Cross the Hurdles: Innovate in the Classroom with Power Platform
Published Dec 15 2022 02:11 PM 2,340 Views


Low code in the classroom

More and more we see teachers implementing the Power Platform tools to teach students future-ready skills, innovate the classroom, and decrease the gap between the university and the workforce this is being supported with the release of Power Platform University Hub (


An example of this is the initiative by Durban University of Technology (DUT) in South Africa. Here, Lecturer Feziwe Khomo from the Department of Finance and Management, Accounting and Informatics Faculty has started the quest to upskill and introduce the students to the Microsoft Power Platform. The goal of this project was to teach working with an agile iterative approach and to apply a backward design method. The project initiative was highly influenced by the Microsoft Power Platform. Hence, it was infused into the curriculum to indirectly encourage students to engage with the platform and co-create a solution to an environmental issue, Carbon Emission.


This example demonstrates how working on low-code projects within the curriculum can teach students important skills that can improve employability in a practical manner. And this is just the beginning. How can we identify the value of the Power Platform and skills for students?

Low code value to universities and students

Introducing the Power Platform in the classroom is only the first step to upskilling students. When implementing these teachers and educators and the Institution look for the value of the Power Platform and how students can utilize these skills in the workplace.

An example of this is the Power Platform Bootcamp with Durban University of Technology (DUT) in South Africa. Here, Fanie Ndlovu (a Technician from the Accounting and Informatics Faculty) and Ugeshni Moodley (a Faculty Engagement Chairperson from the Accounting and Informatics Faculty) partnered with Greenlight Business Solutions and Someleze Diko (Cloud Advocate at Microsoft). Greenlight Business Solutions is a Microsoft Partner that builds solutions for their clients using the Power Platform. Together, they joined forces in a quest to upskill and introduce selected students to the Microsoft Power Platform.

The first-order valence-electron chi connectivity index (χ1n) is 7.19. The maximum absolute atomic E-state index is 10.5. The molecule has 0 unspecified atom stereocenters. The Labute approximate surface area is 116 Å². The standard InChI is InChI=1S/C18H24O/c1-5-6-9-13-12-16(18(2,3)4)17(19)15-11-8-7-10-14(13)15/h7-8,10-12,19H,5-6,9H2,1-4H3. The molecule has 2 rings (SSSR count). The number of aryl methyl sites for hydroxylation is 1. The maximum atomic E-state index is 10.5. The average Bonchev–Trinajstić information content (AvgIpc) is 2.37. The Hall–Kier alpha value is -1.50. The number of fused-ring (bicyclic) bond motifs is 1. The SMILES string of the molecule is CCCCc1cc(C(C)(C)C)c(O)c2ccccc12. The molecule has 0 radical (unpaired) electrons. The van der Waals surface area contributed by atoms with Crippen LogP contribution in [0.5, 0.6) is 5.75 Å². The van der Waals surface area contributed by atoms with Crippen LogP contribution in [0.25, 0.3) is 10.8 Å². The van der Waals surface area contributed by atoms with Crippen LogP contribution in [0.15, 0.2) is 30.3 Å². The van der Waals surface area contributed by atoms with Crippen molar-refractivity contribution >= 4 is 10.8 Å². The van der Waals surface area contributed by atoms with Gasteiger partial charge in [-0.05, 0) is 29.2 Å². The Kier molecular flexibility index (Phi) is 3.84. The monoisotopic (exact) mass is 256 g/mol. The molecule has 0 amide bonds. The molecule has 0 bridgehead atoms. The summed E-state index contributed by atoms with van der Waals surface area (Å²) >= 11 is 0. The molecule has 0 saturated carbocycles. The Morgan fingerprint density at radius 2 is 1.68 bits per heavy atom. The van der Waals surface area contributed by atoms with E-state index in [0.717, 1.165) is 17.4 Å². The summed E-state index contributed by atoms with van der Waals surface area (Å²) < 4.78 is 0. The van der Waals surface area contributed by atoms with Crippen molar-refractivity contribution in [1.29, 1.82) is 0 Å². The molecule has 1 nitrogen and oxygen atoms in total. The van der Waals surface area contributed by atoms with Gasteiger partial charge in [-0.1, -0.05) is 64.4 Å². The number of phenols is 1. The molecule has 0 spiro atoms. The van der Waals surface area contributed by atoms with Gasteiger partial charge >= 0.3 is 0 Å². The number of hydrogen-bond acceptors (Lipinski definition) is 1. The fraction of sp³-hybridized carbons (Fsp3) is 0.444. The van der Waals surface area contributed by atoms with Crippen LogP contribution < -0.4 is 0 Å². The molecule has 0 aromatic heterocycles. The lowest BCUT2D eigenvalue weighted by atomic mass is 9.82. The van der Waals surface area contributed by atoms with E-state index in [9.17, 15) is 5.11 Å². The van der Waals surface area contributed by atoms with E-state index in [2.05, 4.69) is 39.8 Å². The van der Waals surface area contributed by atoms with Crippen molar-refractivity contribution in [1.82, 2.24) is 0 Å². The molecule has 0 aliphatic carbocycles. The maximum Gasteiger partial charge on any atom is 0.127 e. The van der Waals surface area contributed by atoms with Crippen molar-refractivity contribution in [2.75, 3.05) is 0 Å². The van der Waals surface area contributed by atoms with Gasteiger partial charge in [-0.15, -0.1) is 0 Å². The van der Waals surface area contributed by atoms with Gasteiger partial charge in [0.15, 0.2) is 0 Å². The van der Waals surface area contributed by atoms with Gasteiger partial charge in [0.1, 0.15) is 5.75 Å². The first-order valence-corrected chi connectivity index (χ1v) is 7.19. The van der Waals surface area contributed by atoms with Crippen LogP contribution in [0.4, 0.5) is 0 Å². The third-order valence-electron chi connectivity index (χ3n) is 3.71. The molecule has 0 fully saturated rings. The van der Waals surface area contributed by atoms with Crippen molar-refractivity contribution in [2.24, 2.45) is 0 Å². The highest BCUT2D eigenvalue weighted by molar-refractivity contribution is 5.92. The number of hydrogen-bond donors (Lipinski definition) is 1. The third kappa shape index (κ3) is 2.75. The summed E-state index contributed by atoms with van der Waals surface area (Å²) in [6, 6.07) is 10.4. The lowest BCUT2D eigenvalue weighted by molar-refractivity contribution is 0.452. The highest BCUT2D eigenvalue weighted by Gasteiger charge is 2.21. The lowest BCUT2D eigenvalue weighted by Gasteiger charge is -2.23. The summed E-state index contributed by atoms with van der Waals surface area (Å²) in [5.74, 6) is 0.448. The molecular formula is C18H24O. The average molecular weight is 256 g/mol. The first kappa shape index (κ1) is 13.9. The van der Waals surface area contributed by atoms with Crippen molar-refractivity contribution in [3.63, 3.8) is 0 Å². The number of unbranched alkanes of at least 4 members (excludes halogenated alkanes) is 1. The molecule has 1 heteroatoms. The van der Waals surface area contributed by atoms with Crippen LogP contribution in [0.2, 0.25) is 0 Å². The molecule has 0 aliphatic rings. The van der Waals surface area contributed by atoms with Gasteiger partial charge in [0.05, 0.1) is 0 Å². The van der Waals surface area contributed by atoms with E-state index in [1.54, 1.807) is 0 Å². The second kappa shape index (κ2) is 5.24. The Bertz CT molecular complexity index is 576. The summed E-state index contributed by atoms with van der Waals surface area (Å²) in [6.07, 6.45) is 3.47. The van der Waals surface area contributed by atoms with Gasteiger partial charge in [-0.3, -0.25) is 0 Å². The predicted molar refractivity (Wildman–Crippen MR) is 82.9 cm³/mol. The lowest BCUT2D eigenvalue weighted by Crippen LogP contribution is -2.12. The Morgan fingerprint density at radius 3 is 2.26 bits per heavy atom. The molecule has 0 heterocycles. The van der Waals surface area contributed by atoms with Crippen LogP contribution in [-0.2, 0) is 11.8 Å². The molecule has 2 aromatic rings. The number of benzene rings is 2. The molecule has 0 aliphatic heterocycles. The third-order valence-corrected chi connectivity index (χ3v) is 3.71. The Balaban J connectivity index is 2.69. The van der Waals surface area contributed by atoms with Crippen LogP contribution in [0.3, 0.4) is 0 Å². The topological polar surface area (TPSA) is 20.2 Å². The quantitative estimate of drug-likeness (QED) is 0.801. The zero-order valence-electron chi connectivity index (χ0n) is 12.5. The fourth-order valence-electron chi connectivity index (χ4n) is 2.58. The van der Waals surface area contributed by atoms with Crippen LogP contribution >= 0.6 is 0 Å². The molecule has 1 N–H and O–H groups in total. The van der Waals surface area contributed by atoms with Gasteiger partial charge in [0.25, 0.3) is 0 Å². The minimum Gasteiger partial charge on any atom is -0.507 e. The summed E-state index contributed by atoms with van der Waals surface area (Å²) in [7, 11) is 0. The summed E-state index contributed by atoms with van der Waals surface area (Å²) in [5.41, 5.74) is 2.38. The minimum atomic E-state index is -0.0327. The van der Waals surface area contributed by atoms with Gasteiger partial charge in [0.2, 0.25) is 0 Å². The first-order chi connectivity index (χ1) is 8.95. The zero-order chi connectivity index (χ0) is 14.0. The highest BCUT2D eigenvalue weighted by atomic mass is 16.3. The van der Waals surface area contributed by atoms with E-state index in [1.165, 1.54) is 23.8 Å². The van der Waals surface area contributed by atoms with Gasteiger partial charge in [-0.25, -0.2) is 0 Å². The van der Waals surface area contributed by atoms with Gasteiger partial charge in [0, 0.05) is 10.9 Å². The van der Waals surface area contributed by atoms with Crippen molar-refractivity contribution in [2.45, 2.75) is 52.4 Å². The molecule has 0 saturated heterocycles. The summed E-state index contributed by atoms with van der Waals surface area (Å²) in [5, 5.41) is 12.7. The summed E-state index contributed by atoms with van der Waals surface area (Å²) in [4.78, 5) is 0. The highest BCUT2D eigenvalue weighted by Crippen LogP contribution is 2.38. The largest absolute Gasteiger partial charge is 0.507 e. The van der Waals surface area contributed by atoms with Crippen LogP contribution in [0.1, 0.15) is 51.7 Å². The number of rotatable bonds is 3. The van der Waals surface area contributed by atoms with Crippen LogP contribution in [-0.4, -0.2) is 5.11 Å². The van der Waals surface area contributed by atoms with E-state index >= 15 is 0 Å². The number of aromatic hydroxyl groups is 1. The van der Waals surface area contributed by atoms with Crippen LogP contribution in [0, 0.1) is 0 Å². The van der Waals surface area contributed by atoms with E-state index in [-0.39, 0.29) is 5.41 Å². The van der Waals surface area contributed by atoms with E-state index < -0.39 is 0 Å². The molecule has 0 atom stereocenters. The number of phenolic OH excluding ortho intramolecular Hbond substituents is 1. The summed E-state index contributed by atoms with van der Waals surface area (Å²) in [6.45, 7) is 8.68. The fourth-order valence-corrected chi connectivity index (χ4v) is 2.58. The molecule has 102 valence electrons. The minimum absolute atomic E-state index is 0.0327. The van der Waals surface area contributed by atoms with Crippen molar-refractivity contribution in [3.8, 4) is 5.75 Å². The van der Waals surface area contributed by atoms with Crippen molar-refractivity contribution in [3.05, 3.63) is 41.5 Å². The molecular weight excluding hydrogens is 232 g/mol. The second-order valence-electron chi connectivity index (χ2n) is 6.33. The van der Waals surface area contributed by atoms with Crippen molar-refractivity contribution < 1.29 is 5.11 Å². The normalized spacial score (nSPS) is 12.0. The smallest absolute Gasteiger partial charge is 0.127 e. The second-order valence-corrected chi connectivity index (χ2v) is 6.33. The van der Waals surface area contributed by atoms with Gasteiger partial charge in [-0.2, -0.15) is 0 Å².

The bootcamp contained two phases, the first phase was to enable students to attain the PL-900: Microsoft Power Platform Fundamentals and PL-100: Microsoft Power Platform App Maker professional certificates. They were able to acquire the fundamentals certifications through the Certifications for Students program. The PL-100 App Maker exam vouchers were provided by Greenlight. In the last phase of the bootcamp, students built business-related solutions with the Power Platform from real-life business requirements as provided by Greenlight. The top performing students could obtain Power Platform Developer internship opportunities with Greenlight.


This example demonstrates how partnering with a Microsoft Partner or Customer can introduce the value of the Power Platform to both students and educational institutions. Also, it shows how companies can engage in such initiatives to train and upskill students with Power Platform skills. As a bonus, the students contain the exact skills required to land a job or an internship at a participating company. But in our endeavor to teach low-code skills, there are some hurdles on the track on the way to the finish. How can we identify and cross those?

The first hurdle: Knowledge on the Platform

By now you are probably wondering how you can teach with the Power Platform if you are not completely sure what it entails yourself. Allow me to first give you a short introduction to the platform, and then refer you to the great resources we have available!


The Microsoft Power Platform is a suite of no/low-code tools that allow users without technical knowledge to build applications, automations, and dashboards quickly to save time and costs. Because the development environment has the same look and feel as other Microsoft Office products, such as PowerPoint and Excel, it immediately enables users of the Office suite to build applications. This in combination with the rapid speed at which students learn, means that students who use the Power Platform within the curriculum can make an impact on societal issues (such as Carbon Emissions in the example above) in no time.